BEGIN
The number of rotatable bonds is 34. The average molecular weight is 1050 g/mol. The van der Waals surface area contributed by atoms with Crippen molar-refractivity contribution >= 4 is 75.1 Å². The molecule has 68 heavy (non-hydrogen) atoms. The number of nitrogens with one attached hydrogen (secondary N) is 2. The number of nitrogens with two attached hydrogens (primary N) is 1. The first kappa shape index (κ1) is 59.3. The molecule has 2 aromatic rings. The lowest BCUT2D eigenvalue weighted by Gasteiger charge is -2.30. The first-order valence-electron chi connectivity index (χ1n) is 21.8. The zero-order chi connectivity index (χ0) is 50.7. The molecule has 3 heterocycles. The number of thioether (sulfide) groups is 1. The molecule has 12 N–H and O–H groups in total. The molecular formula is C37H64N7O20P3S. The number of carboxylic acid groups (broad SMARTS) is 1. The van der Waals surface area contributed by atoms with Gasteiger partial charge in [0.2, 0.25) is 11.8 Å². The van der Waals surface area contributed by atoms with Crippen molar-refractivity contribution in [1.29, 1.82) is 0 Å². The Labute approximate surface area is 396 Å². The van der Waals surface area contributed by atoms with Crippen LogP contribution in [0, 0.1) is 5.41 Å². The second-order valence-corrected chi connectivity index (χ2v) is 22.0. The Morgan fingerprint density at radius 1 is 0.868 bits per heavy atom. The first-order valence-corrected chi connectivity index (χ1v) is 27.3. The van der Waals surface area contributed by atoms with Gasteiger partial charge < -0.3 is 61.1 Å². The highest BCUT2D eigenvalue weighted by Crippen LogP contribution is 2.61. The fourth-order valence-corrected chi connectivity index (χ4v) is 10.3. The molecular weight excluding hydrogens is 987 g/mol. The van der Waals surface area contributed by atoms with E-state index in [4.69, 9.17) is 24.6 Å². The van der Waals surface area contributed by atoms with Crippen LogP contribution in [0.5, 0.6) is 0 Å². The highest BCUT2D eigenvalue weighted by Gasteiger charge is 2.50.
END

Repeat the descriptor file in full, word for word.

The number of rotatable bonds is 34. The average molecular weight is 1050 g/mol. The van der Waals surface area contributed by atoms with Crippen molar-refractivity contribution >= 4 is 75.1 Å². The molecule has 68 heavy (non-hydrogen) atoms. The number of nitrogens with one attached hydrogen (secondary N) is 2. The number of nitrogens with two attached hydrogens (primary N) is 1. The first kappa shape index (κ1) is 59.3. The molecule has 2 aromatic rings. The lowest BCUT2D eigenvalue weighted by Gasteiger charge is -2.30. The first-order valence-electron chi connectivity index (χ1n) is 21.8. The zero-order chi connectivity index (χ0) is 50.7. The molecule has 3 heterocycles. The number of thioether (sulfide) groups is 1. The molecule has 12 N–H and O–H groups in total. The molecular formula is C37H64N7O20P3S. The number of carboxylic acid groups (broad SMARTS) is 1. The van der Waals surface area contributed by atoms with Gasteiger partial charge in [0.2, 0.25) is 11.8 Å². The van der Waals surface area contributed by atoms with Crippen molar-refractivity contribution in [1.29, 1.82) is 0 Å². The Labute approximate surface area is 396 Å². The van der Waals surface area contributed by atoms with Crippen LogP contribution in [0, 0.1) is 5.41 Å². The second-order valence-corrected chi connectivity index (χ2v) is 22.0. The Morgan fingerprint density at radius 1 is 0.868 bits per heavy atom. The first-order valence-corrected chi connectivity index (χ1v) is 27.3. The van der Waals surface area contributed by atoms with Gasteiger partial charge < -0.3 is 61.1 Å². The highest BCUT2D eigenvalue weighted by Crippen LogP contribution is 2.61. The fourth-order valence-corrected chi connectivity index (χ4v) is 10.3. The molecular weight excluding hydrogens is 987 g/mol. The van der Waals surface area contributed by atoms with E-state index in [4.69, 9.17) is 24.6 Å². The van der Waals surface area contributed by atoms with Crippen LogP contribution in [0.5, 0.6) is 0 Å². The highest BCUT2D eigenvalue weighted by Gasteiger charge is 2.50.